There is also Western Nova salmon, which, compared to Gaspé, has a much more emphatic flavor. There is not much smoky flavor and it is a leaner cut of fish with more muscle.

Then there is Norwegian smoked salmon, which is also a leaner type of salmon and has a strong smoke flavor. Norwegian smoked salmon is subtly salty and has a lovely soft pink color

Another smoked salmon is the Irish salmon, which is fattier than the Norwegian species, but milder in its smoky flavor. Irish salmon has a similar texture to the Gaspé Nova.

Finally there is Scottish smoked salmon, which seems to be a middle ground amongst all of the cold smokes. It has the strongest smoke amongst the previous salmons. It is also a fatty cut so it preserves moisture well. As a side note: it slices beautifully! One can slice it so thin that if you were to drape the slice over a book you could (with a bit of difficulty) read the text!

And now my soon-to-be salmon scholar, you have arrived at hot smoked salmon! Kippered salmon can also mean baked salmon. It is smoked at about 150 degrees Farenheit, which gives it a baked texture, despite it being smoked. It has the texture of a bake and the flavor of a smoke – a multi-trait salmon!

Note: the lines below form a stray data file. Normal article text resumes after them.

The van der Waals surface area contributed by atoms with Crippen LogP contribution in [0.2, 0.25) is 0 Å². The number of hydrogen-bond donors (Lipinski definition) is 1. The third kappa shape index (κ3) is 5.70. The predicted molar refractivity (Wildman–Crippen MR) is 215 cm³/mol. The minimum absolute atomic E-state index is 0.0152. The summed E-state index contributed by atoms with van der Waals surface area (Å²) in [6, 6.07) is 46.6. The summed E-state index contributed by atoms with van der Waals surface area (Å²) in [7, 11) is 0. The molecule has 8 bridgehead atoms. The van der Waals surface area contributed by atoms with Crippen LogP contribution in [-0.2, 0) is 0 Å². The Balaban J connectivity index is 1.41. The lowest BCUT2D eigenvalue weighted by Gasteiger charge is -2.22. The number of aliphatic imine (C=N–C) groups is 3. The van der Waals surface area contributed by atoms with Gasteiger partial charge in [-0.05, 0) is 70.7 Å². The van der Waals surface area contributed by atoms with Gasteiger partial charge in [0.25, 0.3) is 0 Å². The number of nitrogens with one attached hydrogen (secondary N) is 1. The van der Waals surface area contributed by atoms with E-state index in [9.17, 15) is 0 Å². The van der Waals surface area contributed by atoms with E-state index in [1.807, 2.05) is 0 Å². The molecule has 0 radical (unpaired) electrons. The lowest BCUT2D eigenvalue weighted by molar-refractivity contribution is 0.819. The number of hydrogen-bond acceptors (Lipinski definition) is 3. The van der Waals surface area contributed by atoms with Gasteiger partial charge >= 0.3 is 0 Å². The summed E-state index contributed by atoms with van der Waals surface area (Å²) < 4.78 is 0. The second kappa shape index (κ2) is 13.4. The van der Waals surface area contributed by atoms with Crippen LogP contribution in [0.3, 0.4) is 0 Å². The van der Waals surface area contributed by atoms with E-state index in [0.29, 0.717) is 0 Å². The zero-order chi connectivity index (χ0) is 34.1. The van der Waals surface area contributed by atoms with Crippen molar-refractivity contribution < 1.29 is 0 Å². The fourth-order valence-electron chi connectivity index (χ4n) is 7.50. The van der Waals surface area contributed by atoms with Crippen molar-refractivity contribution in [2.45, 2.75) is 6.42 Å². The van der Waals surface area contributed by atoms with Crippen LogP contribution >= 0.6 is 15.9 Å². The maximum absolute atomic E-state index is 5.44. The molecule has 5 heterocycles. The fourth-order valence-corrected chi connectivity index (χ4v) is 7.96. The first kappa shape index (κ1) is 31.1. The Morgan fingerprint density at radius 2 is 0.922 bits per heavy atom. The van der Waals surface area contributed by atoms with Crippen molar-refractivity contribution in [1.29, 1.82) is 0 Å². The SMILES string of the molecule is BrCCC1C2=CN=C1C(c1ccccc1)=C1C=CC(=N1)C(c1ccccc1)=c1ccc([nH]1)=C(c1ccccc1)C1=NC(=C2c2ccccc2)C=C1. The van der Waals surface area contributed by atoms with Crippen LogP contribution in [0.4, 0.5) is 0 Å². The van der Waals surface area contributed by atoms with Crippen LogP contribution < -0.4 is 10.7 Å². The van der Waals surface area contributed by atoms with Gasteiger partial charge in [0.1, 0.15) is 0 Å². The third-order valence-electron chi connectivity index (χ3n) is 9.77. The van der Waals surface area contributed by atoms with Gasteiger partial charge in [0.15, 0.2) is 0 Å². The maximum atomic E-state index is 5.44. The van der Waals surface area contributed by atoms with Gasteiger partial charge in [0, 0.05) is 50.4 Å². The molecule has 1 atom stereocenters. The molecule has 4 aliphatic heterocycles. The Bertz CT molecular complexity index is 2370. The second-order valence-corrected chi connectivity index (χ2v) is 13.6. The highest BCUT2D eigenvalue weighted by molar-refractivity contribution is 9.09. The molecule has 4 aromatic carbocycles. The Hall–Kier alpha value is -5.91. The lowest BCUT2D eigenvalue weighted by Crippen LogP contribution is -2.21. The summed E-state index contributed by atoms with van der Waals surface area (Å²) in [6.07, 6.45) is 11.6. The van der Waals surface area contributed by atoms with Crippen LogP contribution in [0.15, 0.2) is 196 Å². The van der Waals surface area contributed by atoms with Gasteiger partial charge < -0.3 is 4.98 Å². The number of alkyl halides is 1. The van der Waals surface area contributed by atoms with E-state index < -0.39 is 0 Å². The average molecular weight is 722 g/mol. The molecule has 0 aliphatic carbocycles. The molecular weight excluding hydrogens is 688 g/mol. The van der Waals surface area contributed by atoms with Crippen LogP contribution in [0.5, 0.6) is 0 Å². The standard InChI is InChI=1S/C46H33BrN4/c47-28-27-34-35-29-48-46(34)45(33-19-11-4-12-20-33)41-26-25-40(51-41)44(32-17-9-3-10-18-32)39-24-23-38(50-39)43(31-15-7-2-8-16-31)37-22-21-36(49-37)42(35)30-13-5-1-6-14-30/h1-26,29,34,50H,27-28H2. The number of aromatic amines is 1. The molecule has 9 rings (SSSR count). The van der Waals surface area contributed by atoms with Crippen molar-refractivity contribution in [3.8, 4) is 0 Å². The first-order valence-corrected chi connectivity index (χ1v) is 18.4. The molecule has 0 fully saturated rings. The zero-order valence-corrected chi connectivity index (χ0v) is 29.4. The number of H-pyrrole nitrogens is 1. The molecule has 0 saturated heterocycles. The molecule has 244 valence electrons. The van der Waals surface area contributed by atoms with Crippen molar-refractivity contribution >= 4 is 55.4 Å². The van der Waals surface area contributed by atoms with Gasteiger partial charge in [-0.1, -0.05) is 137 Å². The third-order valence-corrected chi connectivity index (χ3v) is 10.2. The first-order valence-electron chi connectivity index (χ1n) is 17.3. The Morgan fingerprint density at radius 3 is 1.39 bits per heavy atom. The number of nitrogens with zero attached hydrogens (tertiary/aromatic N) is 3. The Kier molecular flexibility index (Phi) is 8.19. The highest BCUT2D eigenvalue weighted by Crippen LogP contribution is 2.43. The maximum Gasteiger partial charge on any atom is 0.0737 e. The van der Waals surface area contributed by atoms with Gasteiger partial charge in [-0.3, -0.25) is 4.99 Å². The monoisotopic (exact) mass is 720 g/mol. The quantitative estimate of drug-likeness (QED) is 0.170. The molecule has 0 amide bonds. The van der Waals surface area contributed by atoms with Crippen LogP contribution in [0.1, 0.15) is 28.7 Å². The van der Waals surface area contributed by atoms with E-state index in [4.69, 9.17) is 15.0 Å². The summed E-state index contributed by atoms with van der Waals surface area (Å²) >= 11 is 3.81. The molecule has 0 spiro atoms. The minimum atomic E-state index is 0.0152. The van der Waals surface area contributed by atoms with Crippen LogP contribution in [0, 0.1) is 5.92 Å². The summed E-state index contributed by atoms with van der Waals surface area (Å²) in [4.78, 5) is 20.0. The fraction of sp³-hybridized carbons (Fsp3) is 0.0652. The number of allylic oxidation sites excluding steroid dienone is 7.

Although salmon is one of the more prominent fishes of the Jewish cuisine, it is certainly not the only species. There is also smoked whitefish, sturgeon, and sable.

Whitefish is hung while it is hot smoked. It is smoky and moist and is popular for the high holidays, especially Yom Kippur.

Sturgeon is considered the caviar of the fishes … in fact Sturgeon is where caviar comes from! It is a lavish smoked fish and, as a result, can be rather pricey. Very good sturgeon will crumble in your mouth upon eating, which indicates that it is perfectly fatty.

Sable is a fairly small fish. It is coated in garlic and paprika and then cold smoked. It is my personal favorite of the other non-salmon fishes because it has a velvety taste and melts on the tongue upon first bite!picture21

All salmon info found at Russ and Daughters’ store website

Photo Credit: Russ and Daughters’ instagram page / Lucky Peach

Story Originally Written in Nov. 2016